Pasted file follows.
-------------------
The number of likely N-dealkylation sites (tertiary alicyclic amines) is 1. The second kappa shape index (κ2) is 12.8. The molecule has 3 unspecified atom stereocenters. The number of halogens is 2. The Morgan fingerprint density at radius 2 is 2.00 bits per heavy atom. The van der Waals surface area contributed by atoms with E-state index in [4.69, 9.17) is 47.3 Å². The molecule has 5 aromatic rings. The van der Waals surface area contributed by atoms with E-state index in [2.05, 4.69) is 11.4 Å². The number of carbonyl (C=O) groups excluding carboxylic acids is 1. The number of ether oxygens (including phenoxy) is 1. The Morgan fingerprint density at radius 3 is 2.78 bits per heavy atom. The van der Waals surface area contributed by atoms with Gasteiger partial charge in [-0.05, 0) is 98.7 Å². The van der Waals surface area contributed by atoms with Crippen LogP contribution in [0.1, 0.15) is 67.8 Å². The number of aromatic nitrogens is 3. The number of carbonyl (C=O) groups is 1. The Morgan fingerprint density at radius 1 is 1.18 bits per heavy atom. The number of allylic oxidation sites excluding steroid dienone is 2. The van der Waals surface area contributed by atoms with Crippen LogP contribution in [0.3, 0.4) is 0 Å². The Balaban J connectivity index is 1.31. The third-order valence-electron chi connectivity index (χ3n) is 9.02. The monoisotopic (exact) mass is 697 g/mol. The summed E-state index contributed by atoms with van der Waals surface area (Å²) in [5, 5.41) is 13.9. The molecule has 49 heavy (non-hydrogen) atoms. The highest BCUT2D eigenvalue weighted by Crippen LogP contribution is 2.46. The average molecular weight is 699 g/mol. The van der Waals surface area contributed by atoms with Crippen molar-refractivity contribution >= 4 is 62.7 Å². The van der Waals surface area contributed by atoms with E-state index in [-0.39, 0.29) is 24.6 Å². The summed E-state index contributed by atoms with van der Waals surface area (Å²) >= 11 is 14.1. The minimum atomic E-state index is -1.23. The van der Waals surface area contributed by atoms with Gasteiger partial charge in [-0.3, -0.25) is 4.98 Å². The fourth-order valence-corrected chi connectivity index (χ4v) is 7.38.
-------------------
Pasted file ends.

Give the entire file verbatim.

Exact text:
The number of likely N-dealkylation sites (tertiary alicyclic amines) is 1. The second kappa shape index (κ2) is 12.8. The molecule has 3 unspecified atom stereocenters. The number of halogens is 2. The Morgan fingerprint density at radius 2 is 2.00 bits per heavy atom. The van der Waals surface area contributed by atoms with E-state index in [4.69, 9.17) is 47.3 Å². The molecule has 5 aromatic rings. The van der Waals surface area contributed by atoms with E-state index in [2.05, 4.69) is 11.4 Å². The number of carbonyl (C=O) groups excluding carboxylic acids is 1. The number of ether oxygens (including phenoxy) is 1. The Morgan fingerprint density at radius 3 is 2.78 bits per heavy atom. The van der Waals surface area contributed by atoms with Gasteiger partial charge in [-0.05, 0) is 98.7 Å². The van der Waals surface area contributed by atoms with Crippen LogP contribution in [0.1, 0.15) is 67.8 Å². The number of aromatic nitrogens is 3. The number of carbonyl (C=O) groups is 1. The Morgan fingerprint density at radius 1 is 1.18 bits per heavy atom. The number of allylic oxidation sites excluding steroid dienone is 2. The van der Waals surface area contributed by atoms with Crippen LogP contribution in [0.3, 0.4) is 0 Å². The Balaban J connectivity index is 1.31. The third-order valence-electron chi connectivity index (χ3n) is 9.02. The monoisotopic (exact) mass is 697 g/mol. The summed E-state index contributed by atoms with van der Waals surface area (Å²) in [5, 5.41) is 13.9. The molecule has 49 heavy (non-hydrogen) atoms. The highest BCUT2D eigenvalue weighted by Crippen LogP contribution is 2.46. The average molecular weight is 699 g/mol. The van der Waals surface area contributed by atoms with Crippen molar-refractivity contribution >= 4 is 62.7 Å². The van der Waals surface area contributed by atoms with E-state index in [-0.39, 0.29) is 24.6 Å². The summed E-state index contributed by atoms with van der Waals surface area (Å²) >= 11 is 14.1. The minimum atomic E-state index is -1.23. The van der Waals surface area contributed by atoms with Gasteiger partial charge in [-0.3, -0.25) is 4.98 Å². The fourth-order valence-corrected chi connectivity index (χ4v) is 7.38.